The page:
The Magnificent Seven

Cast: Denzel Washington, Chris Pratt, Ethan Hawke, Vincent D’Onofrio, Byung-hun Lee, Manuel Garcia-Rulfo, Martin Sansmeier, Peter Sarsgaard, Haley Bennett

Director: Antoine Fuqua

Writers: Nic Pizzolatto, Richard Wenk

In making this film Fuqua has given himself not one, but two cinematic legacies to live up to. First is Akira Kurosawa’s seminal Seven Samurai, arguably the greatest and most influential picture ever made by the great Japanese director. The second is John Sturges’ The Magnificent Seven, the lesser Hollywood remake that nevertheless brought its own style and charm to the story. The former is a groundbreaking epic of masterful artistry and immense depth. The latter is a classic American western made enormously watchable by its terrific production and all-star cast. Neither of the shadows cast by these films can be ignored. Although this film takes the name of the Sturges’ film, it still cites the Kurosawa epic as its source material. Thus, whether the film wants to be an entertaining escapist spectacle or an innovative work of art (or, dare I say, both), the standard is high on both fronts.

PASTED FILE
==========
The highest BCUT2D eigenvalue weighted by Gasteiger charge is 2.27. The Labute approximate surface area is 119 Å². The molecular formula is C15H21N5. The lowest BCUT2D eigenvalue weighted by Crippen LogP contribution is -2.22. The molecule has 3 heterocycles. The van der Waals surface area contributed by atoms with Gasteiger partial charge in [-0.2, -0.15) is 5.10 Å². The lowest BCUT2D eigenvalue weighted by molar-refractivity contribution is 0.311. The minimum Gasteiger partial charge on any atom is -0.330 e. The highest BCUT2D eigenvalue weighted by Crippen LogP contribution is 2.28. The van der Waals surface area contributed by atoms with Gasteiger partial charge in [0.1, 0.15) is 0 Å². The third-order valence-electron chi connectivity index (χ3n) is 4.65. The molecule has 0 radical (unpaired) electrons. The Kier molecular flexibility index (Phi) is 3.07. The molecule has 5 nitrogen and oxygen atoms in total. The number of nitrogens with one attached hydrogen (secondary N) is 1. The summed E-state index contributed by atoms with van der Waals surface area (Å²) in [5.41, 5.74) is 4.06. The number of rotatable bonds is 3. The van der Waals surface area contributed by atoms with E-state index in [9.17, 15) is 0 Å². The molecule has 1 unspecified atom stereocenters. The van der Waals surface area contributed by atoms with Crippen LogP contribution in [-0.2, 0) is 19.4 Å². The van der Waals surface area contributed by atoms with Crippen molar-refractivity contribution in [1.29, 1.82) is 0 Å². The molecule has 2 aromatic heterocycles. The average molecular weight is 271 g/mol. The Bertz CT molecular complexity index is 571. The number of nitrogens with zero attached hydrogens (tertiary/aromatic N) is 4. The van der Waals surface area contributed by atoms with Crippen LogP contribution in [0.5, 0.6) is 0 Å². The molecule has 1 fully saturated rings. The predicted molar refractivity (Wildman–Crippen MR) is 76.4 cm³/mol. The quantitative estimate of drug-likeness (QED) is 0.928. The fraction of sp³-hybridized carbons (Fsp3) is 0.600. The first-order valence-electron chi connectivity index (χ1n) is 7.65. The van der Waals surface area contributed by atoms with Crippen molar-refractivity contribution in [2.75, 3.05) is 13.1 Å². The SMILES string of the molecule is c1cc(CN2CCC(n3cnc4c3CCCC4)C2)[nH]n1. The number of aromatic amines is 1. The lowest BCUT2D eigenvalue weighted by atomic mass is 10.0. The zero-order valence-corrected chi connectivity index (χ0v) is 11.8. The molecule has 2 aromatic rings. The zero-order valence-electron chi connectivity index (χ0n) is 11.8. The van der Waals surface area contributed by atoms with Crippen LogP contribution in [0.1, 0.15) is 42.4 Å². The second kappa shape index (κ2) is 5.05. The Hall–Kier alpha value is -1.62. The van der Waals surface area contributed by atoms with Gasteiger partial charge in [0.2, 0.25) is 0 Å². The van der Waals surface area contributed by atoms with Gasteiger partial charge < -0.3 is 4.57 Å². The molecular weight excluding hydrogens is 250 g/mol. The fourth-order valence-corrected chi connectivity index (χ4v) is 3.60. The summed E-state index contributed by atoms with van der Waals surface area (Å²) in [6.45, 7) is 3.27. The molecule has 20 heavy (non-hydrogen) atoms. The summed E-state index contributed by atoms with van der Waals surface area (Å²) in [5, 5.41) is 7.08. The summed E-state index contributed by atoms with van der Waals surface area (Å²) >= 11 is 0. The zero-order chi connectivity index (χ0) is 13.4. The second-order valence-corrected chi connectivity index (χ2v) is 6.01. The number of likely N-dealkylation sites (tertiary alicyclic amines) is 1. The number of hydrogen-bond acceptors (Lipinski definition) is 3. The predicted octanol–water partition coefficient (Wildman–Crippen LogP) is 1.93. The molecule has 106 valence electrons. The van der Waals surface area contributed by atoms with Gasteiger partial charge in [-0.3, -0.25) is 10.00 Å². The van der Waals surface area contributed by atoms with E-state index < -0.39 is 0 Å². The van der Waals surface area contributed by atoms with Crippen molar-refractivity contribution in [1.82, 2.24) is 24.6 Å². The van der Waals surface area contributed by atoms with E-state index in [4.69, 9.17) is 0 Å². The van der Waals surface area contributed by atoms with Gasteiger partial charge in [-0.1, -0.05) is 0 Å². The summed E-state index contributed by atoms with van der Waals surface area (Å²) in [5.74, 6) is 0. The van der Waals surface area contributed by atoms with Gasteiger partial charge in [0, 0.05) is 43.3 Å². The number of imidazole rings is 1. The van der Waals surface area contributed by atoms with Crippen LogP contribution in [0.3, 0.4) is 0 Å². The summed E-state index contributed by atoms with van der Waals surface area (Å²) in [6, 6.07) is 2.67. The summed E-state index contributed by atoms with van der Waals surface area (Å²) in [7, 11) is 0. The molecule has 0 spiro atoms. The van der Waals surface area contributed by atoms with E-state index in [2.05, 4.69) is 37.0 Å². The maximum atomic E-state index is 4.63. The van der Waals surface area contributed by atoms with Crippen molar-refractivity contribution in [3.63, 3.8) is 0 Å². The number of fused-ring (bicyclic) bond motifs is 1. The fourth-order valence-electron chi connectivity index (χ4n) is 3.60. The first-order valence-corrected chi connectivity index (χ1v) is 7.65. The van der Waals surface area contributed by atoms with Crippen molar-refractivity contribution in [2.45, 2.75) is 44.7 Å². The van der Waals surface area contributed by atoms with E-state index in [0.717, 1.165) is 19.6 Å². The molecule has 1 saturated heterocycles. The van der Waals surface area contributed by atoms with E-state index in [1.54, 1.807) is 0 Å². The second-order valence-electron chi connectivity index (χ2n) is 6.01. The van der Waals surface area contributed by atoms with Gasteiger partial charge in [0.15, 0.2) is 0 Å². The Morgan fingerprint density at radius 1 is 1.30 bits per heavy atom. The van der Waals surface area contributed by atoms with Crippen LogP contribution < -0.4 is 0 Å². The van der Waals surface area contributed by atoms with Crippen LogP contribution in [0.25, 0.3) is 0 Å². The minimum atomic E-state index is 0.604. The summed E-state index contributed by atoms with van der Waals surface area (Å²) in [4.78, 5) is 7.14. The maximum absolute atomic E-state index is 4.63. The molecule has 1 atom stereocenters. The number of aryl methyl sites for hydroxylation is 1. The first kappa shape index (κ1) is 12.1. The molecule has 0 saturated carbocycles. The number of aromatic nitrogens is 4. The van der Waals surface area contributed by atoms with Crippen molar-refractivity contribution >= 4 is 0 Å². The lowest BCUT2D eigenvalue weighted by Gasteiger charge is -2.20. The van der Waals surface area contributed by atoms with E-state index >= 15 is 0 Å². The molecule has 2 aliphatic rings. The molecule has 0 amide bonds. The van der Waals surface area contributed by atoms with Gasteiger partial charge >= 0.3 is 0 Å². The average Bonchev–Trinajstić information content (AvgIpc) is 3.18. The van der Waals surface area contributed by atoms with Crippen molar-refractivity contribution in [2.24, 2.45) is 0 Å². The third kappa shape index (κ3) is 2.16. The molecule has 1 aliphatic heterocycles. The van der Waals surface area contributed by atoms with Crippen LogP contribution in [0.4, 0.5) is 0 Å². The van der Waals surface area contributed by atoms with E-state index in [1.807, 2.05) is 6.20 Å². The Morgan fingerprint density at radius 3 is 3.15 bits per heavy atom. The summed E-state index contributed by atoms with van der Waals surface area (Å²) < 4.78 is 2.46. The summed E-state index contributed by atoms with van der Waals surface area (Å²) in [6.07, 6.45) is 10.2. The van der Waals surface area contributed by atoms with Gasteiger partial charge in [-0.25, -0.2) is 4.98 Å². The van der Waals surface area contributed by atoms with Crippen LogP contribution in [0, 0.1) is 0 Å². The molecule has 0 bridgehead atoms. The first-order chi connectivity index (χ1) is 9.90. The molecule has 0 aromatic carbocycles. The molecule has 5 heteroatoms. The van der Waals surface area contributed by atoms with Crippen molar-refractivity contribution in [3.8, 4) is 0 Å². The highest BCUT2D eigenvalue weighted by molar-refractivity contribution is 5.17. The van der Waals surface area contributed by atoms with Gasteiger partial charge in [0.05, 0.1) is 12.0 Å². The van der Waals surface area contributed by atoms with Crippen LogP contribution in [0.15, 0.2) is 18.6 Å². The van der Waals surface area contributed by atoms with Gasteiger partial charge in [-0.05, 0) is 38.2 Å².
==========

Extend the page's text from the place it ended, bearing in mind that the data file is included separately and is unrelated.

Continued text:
The mining town of Rose Creek is attacked by a troop of bandits led by the corrupt entrepreneur Bartholomew Bogue (Peter Sarsgaard), who imposes his will by slaughtering many of the locals. Thus Emma Cullen (Haley Bennett) and Teddy Q (Luke Grimes) set out on a mission in search of help. They find it in the warrant officer Sam Chisholm (Denzel Washington) who accepts the contract upon learning of Bogue’s involvement. He sets out to recruit a team to help him with this endeavour, starting with the gambler John Faraday (Chris Pratt). The two are later joined by the sharpshooter Goodnight Robicheaux (Ethan Hawke) and his knife-wielding comrade Billy Rocks (Lee Byung-hun), the crazed but capable tracker Jack Horne (Vincent D’Onofrio), the disreputable Mexican outlaw Vasquez (Manuel Garcia-Rulfo), and the Comanche warrior Red Harvest (Martin Sensmeir). The seven of them together come to Rose Creek where they put into motion a plan to defend the town and its people from Bogue’s forces.